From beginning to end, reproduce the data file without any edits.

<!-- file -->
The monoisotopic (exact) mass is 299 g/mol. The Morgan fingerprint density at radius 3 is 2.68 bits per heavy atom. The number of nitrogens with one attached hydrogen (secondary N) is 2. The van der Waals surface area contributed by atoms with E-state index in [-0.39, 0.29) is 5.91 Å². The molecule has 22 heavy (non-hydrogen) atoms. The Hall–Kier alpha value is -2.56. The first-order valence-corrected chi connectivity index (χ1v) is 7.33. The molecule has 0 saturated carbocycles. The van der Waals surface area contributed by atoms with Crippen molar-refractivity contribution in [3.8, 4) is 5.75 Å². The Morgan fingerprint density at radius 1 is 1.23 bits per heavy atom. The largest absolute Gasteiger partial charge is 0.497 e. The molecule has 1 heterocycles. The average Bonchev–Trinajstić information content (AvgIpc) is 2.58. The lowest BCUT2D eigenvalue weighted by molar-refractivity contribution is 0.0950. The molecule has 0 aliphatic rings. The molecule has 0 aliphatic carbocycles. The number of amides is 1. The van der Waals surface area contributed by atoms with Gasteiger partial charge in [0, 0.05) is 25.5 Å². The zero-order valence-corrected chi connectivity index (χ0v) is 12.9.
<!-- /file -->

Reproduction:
The monoisotopic (exact) mass is 299 g/mol. The Morgan fingerprint density at radius 3 is 2.68 bits per heavy atom. The number of nitrogens with one attached hydrogen (secondary N) is 2. The van der Waals surface area contributed by atoms with E-state index in [-0.39, 0.29) is 5.91 Å². The molecule has 22 heavy (non-hydrogen) atoms. The Hall–Kier alpha value is -2.56. The first-order valence-corrected chi connectivity index (χ1v) is 7.33. The molecule has 0 saturated carbocycles. The van der Waals surface area contributed by atoms with Crippen molar-refractivity contribution in [3.8, 4) is 5.75 Å². The Morgan fingerprint density at radius 1 is 1.23 bits per heavy atom. The largest absolute Gasteiger partial charge is 0.497 e. The molecule has 1 heterocycles. The average Bonchev–Trinajstić information content (AvgIpc) is 2.58. The lowest BCUT2D eigenvalue weighted by molar-refractivity contribution is 0.0950. The molecule has 0 aliphatic rings. The molecule has 0 aliphatic carbocycles. The number of amides is 1. The van der Waals surface area contributed by atoms with Gasteiger partial charge in [0, 0.05) is 25.5 Å². The zero-order valence-corrected chi connectivity index (χ0v) is 12.9.